2. Haha the quirks of an Indian household.
    Oh don’t worry, my mother has a very similar water woe problem. She is constantly filling buckets and saving up water, irrespective of water shortage. Since she lives in the ancestral house, her concerns aren’t entirely unfounded. But she of course has to over obsess about it. Thankfully I haven’t taken after her.

    P.S. I was scrambling my brains to understand who is this elder daughter you are mentioning, when I clearly remember you having 2 sons. The moment you mentioned her husband going to the tube station, it struck me as to who are you referring to 🙂


    1. I find it odd calling the girls DILs, so call them the daughters 🙂 I am sure there must be some quirk you have inherited from one of your parents. Think, think!


      1. I just did the post Q for Quirks recently only! I have OCD for keeping things right in its place, just like my dad. I really don’t like things lying about here and there. I am a control freak just like him.


        1. So I am right. It is inherited! Carry on quirky kid 🙂


  3. Delightful!


    1. Thanks Mani!


    2. Hey Mani, sent you a mail. And posted a comment. Check for both, the latter in the spam bin if needed.


  4. This one was funny :). Slippers to take a bath; that’s a new one. Oh yes, about the quirky genes being inherited. My husband keeps all kinds of wrappings, bubble wraps, shoe boxes and what have you because they will come in use sometime even fused tubelights just like my fil did. My husband is particular about thin, perfectly cooked rotis. Luckily I make them well. My mil never could make good ones and dad in law always pointed it out. He was mighty happy when I visited their place for he could eat the rotis he wanted :). There are so many that my hubby has inherited from his mom and dad including the carefulness about water and money. I guess about me, he would be a better judge.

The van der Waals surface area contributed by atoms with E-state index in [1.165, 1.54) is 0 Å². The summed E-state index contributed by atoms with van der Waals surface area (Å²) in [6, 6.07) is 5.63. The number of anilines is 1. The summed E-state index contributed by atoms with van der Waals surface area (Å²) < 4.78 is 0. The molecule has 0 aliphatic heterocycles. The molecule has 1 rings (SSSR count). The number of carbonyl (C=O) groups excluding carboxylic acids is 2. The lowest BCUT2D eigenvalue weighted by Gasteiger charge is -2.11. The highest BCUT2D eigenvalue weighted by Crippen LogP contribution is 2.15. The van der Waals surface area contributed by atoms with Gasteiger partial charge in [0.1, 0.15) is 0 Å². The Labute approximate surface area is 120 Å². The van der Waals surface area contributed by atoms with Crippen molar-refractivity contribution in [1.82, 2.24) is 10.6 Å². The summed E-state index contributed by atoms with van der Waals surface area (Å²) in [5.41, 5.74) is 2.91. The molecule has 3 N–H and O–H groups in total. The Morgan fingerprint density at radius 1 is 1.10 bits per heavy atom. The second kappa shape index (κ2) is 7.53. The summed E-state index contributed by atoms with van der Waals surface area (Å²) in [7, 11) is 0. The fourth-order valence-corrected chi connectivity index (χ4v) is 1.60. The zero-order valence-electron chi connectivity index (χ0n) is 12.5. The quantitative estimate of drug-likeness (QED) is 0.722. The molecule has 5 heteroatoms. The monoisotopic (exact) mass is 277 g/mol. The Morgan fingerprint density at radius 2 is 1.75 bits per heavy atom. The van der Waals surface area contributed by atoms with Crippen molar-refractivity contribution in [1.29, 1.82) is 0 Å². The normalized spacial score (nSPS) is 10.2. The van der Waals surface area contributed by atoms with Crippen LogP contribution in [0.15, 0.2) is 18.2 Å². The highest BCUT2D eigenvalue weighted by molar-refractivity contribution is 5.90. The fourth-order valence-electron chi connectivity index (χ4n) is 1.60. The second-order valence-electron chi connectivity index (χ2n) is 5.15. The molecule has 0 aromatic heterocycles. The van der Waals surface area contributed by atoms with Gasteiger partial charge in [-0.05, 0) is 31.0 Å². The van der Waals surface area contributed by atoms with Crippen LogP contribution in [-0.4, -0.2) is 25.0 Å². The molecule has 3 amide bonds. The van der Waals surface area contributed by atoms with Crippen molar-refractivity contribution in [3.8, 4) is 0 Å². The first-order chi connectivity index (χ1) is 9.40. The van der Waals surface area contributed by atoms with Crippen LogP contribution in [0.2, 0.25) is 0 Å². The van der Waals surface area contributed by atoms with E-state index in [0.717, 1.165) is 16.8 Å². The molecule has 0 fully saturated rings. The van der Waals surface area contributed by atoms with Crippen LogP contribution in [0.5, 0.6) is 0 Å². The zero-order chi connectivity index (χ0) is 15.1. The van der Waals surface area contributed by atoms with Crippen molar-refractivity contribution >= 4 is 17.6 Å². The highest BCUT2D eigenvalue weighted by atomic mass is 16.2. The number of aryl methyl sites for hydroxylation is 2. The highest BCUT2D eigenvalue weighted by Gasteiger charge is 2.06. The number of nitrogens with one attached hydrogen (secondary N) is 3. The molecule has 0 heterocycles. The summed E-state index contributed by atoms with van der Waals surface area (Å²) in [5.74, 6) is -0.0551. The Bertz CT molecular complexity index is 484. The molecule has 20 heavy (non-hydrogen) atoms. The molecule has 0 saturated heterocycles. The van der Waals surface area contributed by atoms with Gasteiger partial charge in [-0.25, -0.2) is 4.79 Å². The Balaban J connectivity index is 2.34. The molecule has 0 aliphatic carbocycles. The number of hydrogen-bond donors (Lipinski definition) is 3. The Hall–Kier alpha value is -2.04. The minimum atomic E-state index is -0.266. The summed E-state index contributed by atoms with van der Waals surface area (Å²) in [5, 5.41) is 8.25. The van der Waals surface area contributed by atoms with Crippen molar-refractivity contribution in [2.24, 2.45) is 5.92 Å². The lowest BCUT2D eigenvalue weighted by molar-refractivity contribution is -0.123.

5. Hello Z,

    Younger V introduced me to ur blog. From the hectic schedule of work, i take breaks to read it and awesomely refreshing it is. 🙂

    Funny to know abt other side of the daredevil.

    My chitappa used to scare me saying there is “kablakabla” under the bed so that i ll not leave him n go. He used to act scared and i used to be the heroic savior.

    N during my engineering days, my gma used to make me check the locks some hundred times before switching off the lights at 2 in the night. Worst part gpa used to wake me up at 5 in the morning. Well the smell of the coffee he used to make used to wake me up….
    I was happy to handover the watchman duty to my bro.



    1. Welcome here A (or can I address you by your real name?) What would the Cybernag do without the brats, especially the younger one? Thanks for the comment and appreciation 🙂